By Charles Ornstein, ProPublica
When the federal government takes the rare step of fining medical providers for violating the privacy and security of patients’ medical information, it issues a press release and posts details on the web.
But thousands of times a year, the Office for Civil Rights of the U.S. Department of Health and Human Services resolves complaints about possible violations of the Health Insurance Portability and Accountability Act quietly, outside public view. It sends letters reminding providers of their legal obligations, advising them on how to fix purported problems, and, sometimes, prodding them to make voluntary changes.
Under the Freedom of Information Act, ProPublica requested letters closing HIPAA complaint investigations. Here’s what we’ve received so far.
As part of its examination into the impact of privacy violations on patients, ProPublica has posted about 300 of these “closure letters” in our HIPAA Helper tool. The app allows users to review details of these cases and track repeat offenders. We obtained the letters under the Freedom of Information Act and this is the largest repository of them ever made public. (See a list of the letters.)
Most of the letters we’ve received were sent to two large providers, the U.S. Department of Veterans Affairs and CVS Health. They are the entities with the most privacy complaints that resulted in corrective-action plans or “technical assistance” provided by the Office for Civil Rights from 2011 to 2014. But there are also notices of privacy violations sent to Kaiser Permanente, Planned Parenthood and the military’s health care system.
Patients accused the providers of inadvertently, or in some cases deliberately, sharing their health information without their permission – a Texas facility, for instance, kept receiving faxes from CVS intended for a Hawaii doctor with the same name. The complaints sometimes alleged that employees snooped in patients’ files out of personal animus.
Currently, the government provides only vague summaries of the issues it investigates, without the specifics that could make the information useful, said Dennis Melamed, who publishes a newsletter and website on HIPAA compliance. The top five categories of complaints in 2014, according to the Office for Civil Rights website, were impermissible uses and disclosures, safeguards, administrative safeguards, access and technical safeguards.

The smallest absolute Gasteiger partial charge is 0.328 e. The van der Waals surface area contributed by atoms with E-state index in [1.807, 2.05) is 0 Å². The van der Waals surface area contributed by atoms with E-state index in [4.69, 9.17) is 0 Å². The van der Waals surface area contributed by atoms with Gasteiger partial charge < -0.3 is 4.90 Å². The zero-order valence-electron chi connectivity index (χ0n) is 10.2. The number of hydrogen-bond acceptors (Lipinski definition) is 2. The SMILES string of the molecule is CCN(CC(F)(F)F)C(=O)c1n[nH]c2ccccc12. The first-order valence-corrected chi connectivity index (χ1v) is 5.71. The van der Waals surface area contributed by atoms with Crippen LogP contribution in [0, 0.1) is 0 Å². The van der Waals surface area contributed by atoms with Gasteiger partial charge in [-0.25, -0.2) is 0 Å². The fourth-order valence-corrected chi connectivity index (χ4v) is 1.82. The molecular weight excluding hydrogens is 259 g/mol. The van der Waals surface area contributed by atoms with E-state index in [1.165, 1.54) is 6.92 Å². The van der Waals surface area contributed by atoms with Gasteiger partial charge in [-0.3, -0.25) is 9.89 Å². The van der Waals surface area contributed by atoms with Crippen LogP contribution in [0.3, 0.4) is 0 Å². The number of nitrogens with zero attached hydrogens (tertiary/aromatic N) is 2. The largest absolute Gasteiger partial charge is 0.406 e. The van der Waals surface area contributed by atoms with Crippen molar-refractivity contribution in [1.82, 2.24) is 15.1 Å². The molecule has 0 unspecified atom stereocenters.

“We’re not really sure what’s going on,” Melamed said. “The terminology is confusing, it’s overlapping and it’s not consistent.”
Dr. Bill Brathwaite, a health information policy consultant who helped write the federal regulations implementing HIPAA, said he personally had only seen a few closure letters. The government, he said, has abstracted the lessons from its investigations “at too high a level for people to connect and say, ‘Those people are like me, I should pay more attention.'”
“The more information, the better,” Brathwaite said.
Deven McGraw, deputy director for health information privacy at the Office for Civil Rights, said her agency wants to put closure letters online but is constrained by its limited budget. In 2014, the most recent year for which data is available, it received more than 17,000 complaints, as well as tens of thousands of self-reported breaches of medical information.
Before closure letters can be released publicly, she said, the names of individual patients and other identifying information would have to be redacted.
“I do think it’s something that we should do but we have to figure out the best way to make that happen,” McGraw said. “It is something we’re working on.”
CVS and the VA have told ProPublica that they are committed to protecting patient privacy.
“We are never complacent about privacy matters and we constantly strive to address and reduce disclosure incidents by enhancing our training and safeguards,” CVS said in a statement last fall. The VA said at the time, “VA takes veteran privacy and the privacy of medical or health records very seriously.”
David Holtzman, who used to work at the Office for Civil Rights and is now vice president of compliance strategies for CynergisTek, a consulting firm, said the government does not have the money to catalog and archive closure letters. The Office for Civil Rights, whose budget has been flat for several years, should focus its resources on improving internal systems to detect and respond to privacy and security breaches instead, he added.
“To do this would cost money and it’s money they don’t have,” Holtzman said. “Each matter rests on its own merits and it is difficult to draw parallels from one case to another. There is going to be variability that is perhaps not captured in the black and white space of a closure letter.”
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